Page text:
Smells are ranked on a scale from non-detect to 60. The Nasal Ranger gets calibrated once a year to the manufacturer’s specifications, and filters are changed every six months.
After getting a reading from the Nasal Ranger, the next step is referencing the odor wheel, which helps narrow down the smell.
“We developed an odor wheel to characterize the smells after getting the data from the Nasal Ranger.” Henning says. “The odor could be a specific smell, like a flower, cinnamon, or a dead cow, or it could be a generic smell like rotten, floral or earthy. It’s a tool we use to suggest or provide a descriptor of the smells we find.”
Creating the odor wheel is a collaborative effort from the environmental team of engineers and the municipality. “We like to learn the city and its ins and outs,” Kutz says. “We do this by working with the municipality to get a sense of all the smells they encounter in their community.”
From there, the team picks everything apart.
According to Kutz, the team looks at all the positive and negative odors identified, from good smells like bakeries to bad smells like compost. From common to weird, the team breaks up positive and negative associations. Some people might think fresh cut grass smells great, while others may not. Kutz says it’s about fine-tuning the descriptors.
“We like to have all odor engineers on the same page, so it’s not subjective.” Henning says.
Typically, the team will create 10-15 descriptors. The odor wheel’s descriptors can be unique from city to city and company to company, depending on what smells need to be measured. The wheel is always inclusive, but not exclusive.
The team of engineers then create a specific plan including odor control design, odor monitoring systems, and odor dispersion modeling to plan for and control the odors needing to be contained.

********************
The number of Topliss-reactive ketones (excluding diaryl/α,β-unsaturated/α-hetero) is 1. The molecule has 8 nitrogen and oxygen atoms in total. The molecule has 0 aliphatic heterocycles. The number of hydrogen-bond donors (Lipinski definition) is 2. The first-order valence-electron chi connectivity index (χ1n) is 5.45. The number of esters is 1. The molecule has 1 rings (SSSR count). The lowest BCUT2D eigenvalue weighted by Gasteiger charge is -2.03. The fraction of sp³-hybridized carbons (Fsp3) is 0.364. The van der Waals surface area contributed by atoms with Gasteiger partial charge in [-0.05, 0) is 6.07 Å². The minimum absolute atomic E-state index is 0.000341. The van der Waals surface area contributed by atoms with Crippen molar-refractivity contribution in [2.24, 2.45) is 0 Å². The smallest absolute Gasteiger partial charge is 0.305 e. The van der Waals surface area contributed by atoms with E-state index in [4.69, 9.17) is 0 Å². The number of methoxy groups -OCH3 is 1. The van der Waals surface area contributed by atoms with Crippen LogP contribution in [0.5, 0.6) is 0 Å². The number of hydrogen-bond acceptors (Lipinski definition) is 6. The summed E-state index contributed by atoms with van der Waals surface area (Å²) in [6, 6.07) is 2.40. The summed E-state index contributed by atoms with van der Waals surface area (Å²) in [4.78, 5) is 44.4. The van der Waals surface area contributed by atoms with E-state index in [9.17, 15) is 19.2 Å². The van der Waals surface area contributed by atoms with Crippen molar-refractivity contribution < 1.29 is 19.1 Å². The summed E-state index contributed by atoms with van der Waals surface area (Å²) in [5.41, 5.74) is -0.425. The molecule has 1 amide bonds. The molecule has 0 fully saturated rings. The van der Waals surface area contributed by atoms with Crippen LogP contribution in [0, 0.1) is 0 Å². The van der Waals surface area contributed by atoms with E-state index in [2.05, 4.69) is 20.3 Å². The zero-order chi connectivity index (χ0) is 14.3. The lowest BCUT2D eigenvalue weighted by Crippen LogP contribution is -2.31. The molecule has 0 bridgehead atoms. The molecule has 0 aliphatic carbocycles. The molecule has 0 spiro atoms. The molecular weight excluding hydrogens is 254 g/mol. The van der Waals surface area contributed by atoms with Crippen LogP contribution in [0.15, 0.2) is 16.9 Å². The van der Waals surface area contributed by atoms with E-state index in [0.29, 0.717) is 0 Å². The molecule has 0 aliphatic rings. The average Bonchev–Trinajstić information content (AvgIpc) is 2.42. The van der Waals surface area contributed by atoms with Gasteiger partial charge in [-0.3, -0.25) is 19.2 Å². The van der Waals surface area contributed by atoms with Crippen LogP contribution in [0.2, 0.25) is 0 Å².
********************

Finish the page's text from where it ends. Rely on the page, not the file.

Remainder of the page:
Bringing it together
Identifying smells that can cause environmental and quality-of-life issues requires site-specific solutions. Being able to quantify and qualify the smells in a technical manner can go a long way toward providing benefits for the needs of our communities and businesses.
Ultimately, the reason for quantifying odors comes down to producing the best quality of life. How do cities and businesses work together to limit bad smells and improve local quality of life?
“It’s all about communications and dialogues,” says Henning. By using the available tools and identifying the source or issue, you can work to form a solution – together.”
About the Experts
Tom Henning, PE*, CHMM, is an environmental engineer dedicated to helping cities and businesses find solutions to odor issues impacting everyday life. Contact Tom
*Registered Professional Engineer in AR, IA, HI, MN, NM, NE, NV, PA, WI
Aaron Kutz, PG*, is an environmental scientist responsible for conducting odor complaint response and tracking complaint data in an effort to improve quality of life. Contact Aaron
*Registered Professional Geologist in MN, WI